A civilian-owned former RAF training aeroplane used to teach Scottish University Air Squadron students to fly in the 1950s, will be among the aircraft marking the Central Flying School's centenary at this summer's Air Tattoo.
Its owner for the past 10 years is a serving RAF officer who is conscious of the high standard of restoration and gives this immaculate example of one of de Havilland's finest creations the appropriate level of pampering whilst still enjoying its excellent handling and aerobatic qualities.
In its military guise, WB726 was the last Chipmunk T Mk 10 constructed at the famous de Havilland factory at Hatfield and was delivered to No11 Reserve Flying School at Scone Airfield, Perth on 15 September 1950. 11 RFS, operated under contract by Air Work Ltd, was responsible for the University Air Squadron Chipmunks of the Universities of Aberdeen, Edinburgh, Glasgow and St Andrews and was probably the largest RFS in the country.
With cutbacks in Reserve Units after the Korean War, WB726 was placed in storage at RAF Hullavington in 1954. Sold by tender in 1956, it was registered to a Peter De Vere Stephens, an airline captain with Overseas Airways and with its new civil registration number, G-AOSK, it was flown to Southend for conversion which was completed in 1958.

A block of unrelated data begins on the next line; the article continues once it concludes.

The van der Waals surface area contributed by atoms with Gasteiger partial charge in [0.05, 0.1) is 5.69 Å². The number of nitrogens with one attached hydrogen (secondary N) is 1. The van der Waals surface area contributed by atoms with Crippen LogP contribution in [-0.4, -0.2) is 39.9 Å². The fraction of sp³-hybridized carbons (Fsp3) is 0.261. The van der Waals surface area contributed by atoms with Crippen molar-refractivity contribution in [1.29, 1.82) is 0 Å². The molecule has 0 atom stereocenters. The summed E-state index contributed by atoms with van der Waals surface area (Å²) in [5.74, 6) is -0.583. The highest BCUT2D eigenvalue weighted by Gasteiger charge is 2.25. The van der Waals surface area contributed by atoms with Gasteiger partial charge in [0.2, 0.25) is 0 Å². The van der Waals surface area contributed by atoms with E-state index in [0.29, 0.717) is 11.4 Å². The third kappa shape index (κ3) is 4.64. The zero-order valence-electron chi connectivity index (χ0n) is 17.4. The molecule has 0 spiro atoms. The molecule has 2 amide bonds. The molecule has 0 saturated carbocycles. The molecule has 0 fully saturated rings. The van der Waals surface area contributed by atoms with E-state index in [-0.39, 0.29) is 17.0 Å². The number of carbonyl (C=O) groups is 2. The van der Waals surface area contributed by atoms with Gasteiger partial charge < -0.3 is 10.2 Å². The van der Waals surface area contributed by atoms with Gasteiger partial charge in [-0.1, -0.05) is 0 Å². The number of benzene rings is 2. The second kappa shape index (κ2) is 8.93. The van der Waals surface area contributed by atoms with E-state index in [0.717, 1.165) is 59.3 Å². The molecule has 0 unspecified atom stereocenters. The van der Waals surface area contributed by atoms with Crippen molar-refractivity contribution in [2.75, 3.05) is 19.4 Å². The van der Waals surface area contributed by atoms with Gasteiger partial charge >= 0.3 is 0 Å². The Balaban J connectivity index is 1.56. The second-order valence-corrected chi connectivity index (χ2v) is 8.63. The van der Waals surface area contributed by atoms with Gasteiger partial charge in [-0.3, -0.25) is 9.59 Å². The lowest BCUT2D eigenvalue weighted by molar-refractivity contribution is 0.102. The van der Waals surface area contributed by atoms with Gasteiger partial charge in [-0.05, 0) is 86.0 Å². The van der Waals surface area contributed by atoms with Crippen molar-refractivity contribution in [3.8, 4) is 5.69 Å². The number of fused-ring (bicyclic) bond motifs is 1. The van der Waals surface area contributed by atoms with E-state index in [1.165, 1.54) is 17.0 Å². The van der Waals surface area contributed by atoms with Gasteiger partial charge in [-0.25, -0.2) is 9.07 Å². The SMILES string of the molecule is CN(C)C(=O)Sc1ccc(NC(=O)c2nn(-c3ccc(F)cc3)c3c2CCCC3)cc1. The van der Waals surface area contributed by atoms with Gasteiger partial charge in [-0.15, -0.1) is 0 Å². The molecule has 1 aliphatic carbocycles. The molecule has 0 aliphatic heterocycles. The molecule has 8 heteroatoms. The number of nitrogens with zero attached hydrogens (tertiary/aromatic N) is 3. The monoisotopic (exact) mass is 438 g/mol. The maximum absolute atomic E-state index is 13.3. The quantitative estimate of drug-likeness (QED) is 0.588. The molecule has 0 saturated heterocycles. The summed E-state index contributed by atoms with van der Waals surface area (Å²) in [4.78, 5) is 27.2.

After the collapse of the airline, G-AOSK was subsequently operated by a number of Flying Schools throughout England including Yorkshire Flying Club, Yeadon Flying Club and the London School of Flying at Elstree. It also took part in a number of air races until the expiry of its Certificate of Airworthiness in 1977. Thereafter it appears to have laid derelict in the open until the late 1980s when a restoration was commenced.
After a further change of ownership the aircraft was completely rebuilt to as new condition including the fitment of a zero timed engine. It is now painted in the colours of Cambridge University Air Squadron of the mid 1950s.